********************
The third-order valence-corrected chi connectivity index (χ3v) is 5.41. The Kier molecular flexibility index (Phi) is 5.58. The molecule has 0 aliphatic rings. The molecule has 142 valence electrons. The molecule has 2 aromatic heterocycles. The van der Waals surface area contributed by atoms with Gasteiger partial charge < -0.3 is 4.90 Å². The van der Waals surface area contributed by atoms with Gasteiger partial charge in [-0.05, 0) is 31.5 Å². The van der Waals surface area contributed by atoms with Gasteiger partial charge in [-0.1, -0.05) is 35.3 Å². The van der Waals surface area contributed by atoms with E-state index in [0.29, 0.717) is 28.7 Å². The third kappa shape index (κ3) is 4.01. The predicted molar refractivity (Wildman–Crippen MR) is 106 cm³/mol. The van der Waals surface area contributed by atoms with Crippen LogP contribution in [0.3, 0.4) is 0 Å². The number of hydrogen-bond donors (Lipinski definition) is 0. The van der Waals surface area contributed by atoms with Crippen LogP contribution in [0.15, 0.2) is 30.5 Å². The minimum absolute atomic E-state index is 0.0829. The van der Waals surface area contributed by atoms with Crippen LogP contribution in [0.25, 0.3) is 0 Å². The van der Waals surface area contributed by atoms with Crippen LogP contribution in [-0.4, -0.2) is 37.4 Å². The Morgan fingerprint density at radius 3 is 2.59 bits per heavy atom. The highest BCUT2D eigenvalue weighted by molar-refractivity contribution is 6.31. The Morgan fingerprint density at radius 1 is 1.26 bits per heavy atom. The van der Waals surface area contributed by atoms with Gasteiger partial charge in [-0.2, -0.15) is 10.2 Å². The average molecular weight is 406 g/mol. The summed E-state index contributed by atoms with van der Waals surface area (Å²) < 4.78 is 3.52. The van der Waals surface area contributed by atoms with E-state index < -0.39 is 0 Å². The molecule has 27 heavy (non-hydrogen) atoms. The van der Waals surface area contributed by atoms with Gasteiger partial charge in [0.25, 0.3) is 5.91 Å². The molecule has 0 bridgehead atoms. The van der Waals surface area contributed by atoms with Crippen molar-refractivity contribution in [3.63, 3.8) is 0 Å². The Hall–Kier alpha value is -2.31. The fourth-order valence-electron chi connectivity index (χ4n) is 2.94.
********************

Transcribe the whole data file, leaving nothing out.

The third-order valence-corrected chi connectivity index (χ3v) is 5.41. The Kier molecular flexibility index (Phi) is 5.58. The molecule has 0 aliphatic rings. The molecule has 142 valence electrons. The molecule has 2 aromatic heterocycles. The van der Waals surface area contributed by atoms with Gasteiger partial charge < -0.3 is 4.90 Å². The van der Waals surface area contributed by atoms with Gasteiger partial charge in [-0.05, 0) is 31.5 Å². The van der Waals surface area contributed by atoms with Gasteiger partial charge in [-0.1, -0.05) is 35.3 Å². The van der Waals surface area contributed by atoms with E-state index in [0.29, 0.717) is 28.7 Å². The third kappa shape index (κ3) is 4.01. The predicted molar refractivity (Wildman–Crippen MR) is 106 cm³/mol. The van der Waals surface area contributed by atoms with Crippen LogP contribution in [0.3, 0.4) is 0 Å². The number of hydrogen-bond donors (Lipinski definition) is 0. The van der Waals surface area contributed by atoms with Crippen LogP contribution in [0.15, 0.2) is 30.5 Å². The minimum absolute atomic E-state index is 0.0829. The van der Waals surface area contributed by atoms with Crippen LogP contribution in [0.25, 0.3) is 0 Å². The van der Waals surface area contributed by atoms with Crippen LogP contribution in [-0.4, -0.2) is 37.4 Å². The Morgan fingerprint density at radius 3 is 2.59 bits per heavy atom. The highest BCUT2D eigenvalue weighted by molar-refractivity contribution is 6.31. The Morgan fingerprint density at radius 1 is 1.26 bits per heavy atom. The van der Waals surface area contributed by atoms with Gasteiger partial charge in [-0.2, -0.15) is 10.2 Å². The average molecular weight is 406 g/mol. The summed E-state index contributed by atoms with van der Waals surface area (Å²) < 4.78 is 3.52. The van der Waals surface area contributed by atoms with E-state index < -0.39 is 0 Å². The molecule has 27 heavy (non-hydrogen) atoms. The van der Waals surface area contributed by atoms with Gasteiger partial charge in [0.25, 0.3) is 5.91 Å². The molecule has 0 bridgehead atoms. The van der Waals surface area contributed by atoms with Crippen molar-refractivity contribution in [3.63, 3.8) is 0 Å². The Hall–Kier alpha value is -2.31. The fourth-order valence-electron chi connectivity index (χ4n) is 2.94.